Nov 19, 2020
11. Future Warfare and Swarm Drones | David Hambling
The future of warfare is heading towards a battle between software engineers rather than soldiers and pilots. World superpowers are pursuing an arms race to develop super swarm drones, which some have identified as weapons of mass destruction (WMD). In this podcast technical consultant, journalist, and author David Hambling talks about the state of the art of military drones and distributed approaches in warfare.
The video podcast is available here: https://youtu.be/HHKvzVvt0nc
David’s book “SWARM TROOPERS, How small drones will conquer the world” is available here https://www.swarm-troopers.com/.
Some extracts from the podcast:
David Hambling (DH). At the moment the drones are beginning to have quite significant impact on warfare. At the moment, the chief users are the US Air Force and the CIA who've been using them for what are called counterinsurgency operations. [...] That's well short of an actual hot war. But we've also seen very recently in Nagorno Karabakh, where there've been drones making a significant impact on the battlefield on a full scale war. And that's kind of likely to happen more in the future. Now, the big drones, like the Reapers that the US Air Force us go for $20-30 million apiece, whereas small drones, like the consumer drones made by DJI, the sort that you can buy over the internet, those are only a few hundred dollars. [...]
DH. [with mosaic warfare and distributed approaches] The idea is that you can have your warfighting capability. […]. So that's the ability to see what's happening, cameras and radar and other sensors, and your communications and then your weapon systems. Rather than having it all in one big box, like, say, a single aircraft flying overhead, you can have lots of different devices at different levels. [...] Like a mosaic, you can build it up to match whatever the particular mission requirement is.
DH. If you're a soldier, one of the things you always want to know is what's happening on the other side of the hill, because the last thing you want to do is actually stick your head up and go over and get shot out, while trying to look. Whereas drones give you the perfect way of seeing everything that's going on around you. [...]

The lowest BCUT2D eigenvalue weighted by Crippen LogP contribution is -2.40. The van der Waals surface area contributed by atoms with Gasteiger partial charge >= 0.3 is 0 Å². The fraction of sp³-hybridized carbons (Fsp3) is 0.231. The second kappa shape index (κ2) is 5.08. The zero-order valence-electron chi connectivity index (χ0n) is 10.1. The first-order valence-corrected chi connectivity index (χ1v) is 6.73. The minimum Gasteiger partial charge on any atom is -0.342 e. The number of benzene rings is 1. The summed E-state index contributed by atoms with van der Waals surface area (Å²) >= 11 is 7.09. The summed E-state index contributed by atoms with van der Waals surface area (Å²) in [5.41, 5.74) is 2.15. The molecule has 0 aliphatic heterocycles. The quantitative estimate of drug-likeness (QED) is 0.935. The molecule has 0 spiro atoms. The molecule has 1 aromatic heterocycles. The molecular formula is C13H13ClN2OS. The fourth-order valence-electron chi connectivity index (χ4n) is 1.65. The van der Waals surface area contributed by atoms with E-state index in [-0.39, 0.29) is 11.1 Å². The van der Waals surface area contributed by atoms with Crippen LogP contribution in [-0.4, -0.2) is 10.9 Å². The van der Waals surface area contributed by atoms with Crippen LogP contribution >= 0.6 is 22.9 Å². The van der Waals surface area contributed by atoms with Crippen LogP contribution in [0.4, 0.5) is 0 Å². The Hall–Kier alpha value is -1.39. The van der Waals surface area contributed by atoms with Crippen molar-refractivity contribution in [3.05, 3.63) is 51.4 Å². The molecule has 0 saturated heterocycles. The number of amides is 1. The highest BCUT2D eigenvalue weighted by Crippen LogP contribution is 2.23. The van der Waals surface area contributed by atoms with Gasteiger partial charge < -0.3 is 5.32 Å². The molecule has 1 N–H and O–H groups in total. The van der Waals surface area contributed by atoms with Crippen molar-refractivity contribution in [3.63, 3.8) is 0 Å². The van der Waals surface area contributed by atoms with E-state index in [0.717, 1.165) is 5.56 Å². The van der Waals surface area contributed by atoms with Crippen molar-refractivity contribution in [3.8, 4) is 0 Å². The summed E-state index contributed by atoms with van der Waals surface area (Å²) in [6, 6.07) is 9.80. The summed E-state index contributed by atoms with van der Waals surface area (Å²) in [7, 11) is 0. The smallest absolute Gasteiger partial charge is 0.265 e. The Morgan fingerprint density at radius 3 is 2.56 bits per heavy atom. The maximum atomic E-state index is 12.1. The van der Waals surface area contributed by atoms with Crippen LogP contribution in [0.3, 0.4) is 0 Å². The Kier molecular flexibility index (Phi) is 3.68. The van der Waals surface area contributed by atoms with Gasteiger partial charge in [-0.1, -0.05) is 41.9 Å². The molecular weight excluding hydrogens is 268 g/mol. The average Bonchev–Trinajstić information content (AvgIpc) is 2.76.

DH. Yes, I mean, that's [nuclear batteries] ultimately that's one of the best ways of powering aircraft. You've to remember, back at the time they were also looking at nuclear powered bombers, and various other things. Given that the military already have nuclear powered submarines and nuclear powered aircraft carriers. It didn't seem quite so outlandish. The nuclear powered drone would be a slightly different prospect though, because there's a much greater chance of it crashing and problems. However, there is actually a company that's working on a similar concept at the moment, who believe that by using betavoltaics, which is a sort of power system driven by radioactive decay, they can get enough power to have a compact power system to drive a drone.
DH. A swarm is simply a large number of relatively simple units that are able to carry out complicated coordinated actions just by following a few rules. Swarming technology is a lot of it draws from nature. So this is from the way that flocks of birds fly or that shoals of fish swim, so they can all move together without crashing into each other. And the whole thing can change directions smoothly and seamlessly. So it's that sort of approach. The advantage of a swarm is that you can have 100 or 1000, or even more small drones, all carrying out a task and they don't require hundreds or thousands of operators, you just need one operator to say go over there and the entire swarm can then have a commands. [...]